(ii) write regularly throughout the term;
      (iii) receive instructive responses between assignments;
      (iv) willl revise some of their work significantly; and
      (v) will write between 20 and 25 pages in all
As instructor, I am of course responsible for item (iii), which is why it’s important that you get the assignments to me on time. There are seven writing assignments, with details specified further below. Collectively they count for 60% of your grade. The specific percentages are specified with the details below. Note that these assignments are cumulative so if you miss one, it will likely have knock-on effects that are bigger than the percentage assigned to any one assignment.

During the final meeting of the class on 4/15 there will be a public poster session to which members of the HPS research community at Pitt are invited. This session is always a fun event -- a chance to showcase your work and receive excellent feed back from the research community at Pitt that will also help you refine your final paper. There might also be doughnuts.

30% of your grade in 1702 is based on the poster and the work you show during the practice presentations scheduled for the preceding two weeks (4/1 and 4/8). Details about the poster session, and suggestions about how to construct and present one will be provided in class on 3/18. You should also upload to Canvas a final version of your poster by the morning of 4/15.

10% of your grade in 1702 will be based on your contributions to the classroom discussions and my assessment of how well you prepared for those discussions.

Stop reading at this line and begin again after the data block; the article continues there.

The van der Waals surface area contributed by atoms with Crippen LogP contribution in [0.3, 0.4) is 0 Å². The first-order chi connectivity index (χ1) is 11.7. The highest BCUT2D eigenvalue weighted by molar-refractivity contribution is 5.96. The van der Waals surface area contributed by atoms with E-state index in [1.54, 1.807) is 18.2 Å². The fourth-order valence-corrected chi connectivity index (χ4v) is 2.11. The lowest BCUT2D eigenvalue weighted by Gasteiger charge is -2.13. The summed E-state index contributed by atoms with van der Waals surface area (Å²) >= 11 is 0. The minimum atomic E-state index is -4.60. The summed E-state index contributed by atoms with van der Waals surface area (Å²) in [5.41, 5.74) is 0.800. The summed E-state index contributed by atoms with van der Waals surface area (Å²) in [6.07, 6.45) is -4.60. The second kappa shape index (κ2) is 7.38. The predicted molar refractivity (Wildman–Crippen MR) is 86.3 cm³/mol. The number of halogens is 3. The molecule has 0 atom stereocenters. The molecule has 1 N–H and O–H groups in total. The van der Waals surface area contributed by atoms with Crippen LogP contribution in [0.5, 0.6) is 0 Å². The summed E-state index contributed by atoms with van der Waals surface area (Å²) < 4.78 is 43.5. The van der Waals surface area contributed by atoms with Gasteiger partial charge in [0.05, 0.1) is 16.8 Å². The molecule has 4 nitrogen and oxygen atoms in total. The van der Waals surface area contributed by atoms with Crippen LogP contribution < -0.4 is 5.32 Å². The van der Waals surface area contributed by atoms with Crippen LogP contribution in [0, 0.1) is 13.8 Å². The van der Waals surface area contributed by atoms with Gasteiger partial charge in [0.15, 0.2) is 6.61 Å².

Writing Assignment Details

All writing assignments are due on MONDAYS.

All are specified in minimum number of pages. To convert to words, assume that one double-spaced page with standard 1-inch margin at 12pt font =~ 250 words. Page maximums are 125% of the stated minimums. You can submit written work in any of these electronic formats: .pages, .odt, .docx, .rtf, .pdf.

The listed percentages are for HPS 1702 grades, and they sum to 60%. Your grade for HPS 1703 is based entirely on these seven writing assignments, so multiply by 1.67 to scale to 100%.

W1 History of Science: Source and Context (1 page, 5%) DUE MONDAY 1/20
Select an episode in the history of science that interests you and identify (a) a good source; (b) a poor source; (c) an appropriate context; (d) an inappropriate context. Ideally you will pick something that you think has philosophical significance, although you don’t have to explain that significance for this assignment. You may use examples already discussed in class, but if you do you must add something to the prior classroom discussion.
W2 Philosophy of Science thesis and argument (1 page, 5%) DUE MONDAY 2/3
In some area of PoS that interests you, (a) identify a thesis of central importance; and (b) an argument that supports the thesis. Ideally you will pick a thesis that has something to do with the historical episode you identified in W1, although you don’t have to explain the connection for this assignment. You may use examples already discussed in class, but if you do you must add something to the prior classroom discussion.
W3 Integrative HPS (1 page, 5%) DUE MONDAY 2/17
There are many ways that HoS and PoS can be combined in HPS. Select some piece of HPS scholarship and identify how the “H” and the “P” are connected in it. Ideally you will connect the items you discussed in W1 and W2, but it is not necessary that you do so. You may use examples already discussed in class, but if you do you must add something to the prior classroom discussion.
W4 Research paper proposal (2 pages, 5%) DUE MONDAY 3/2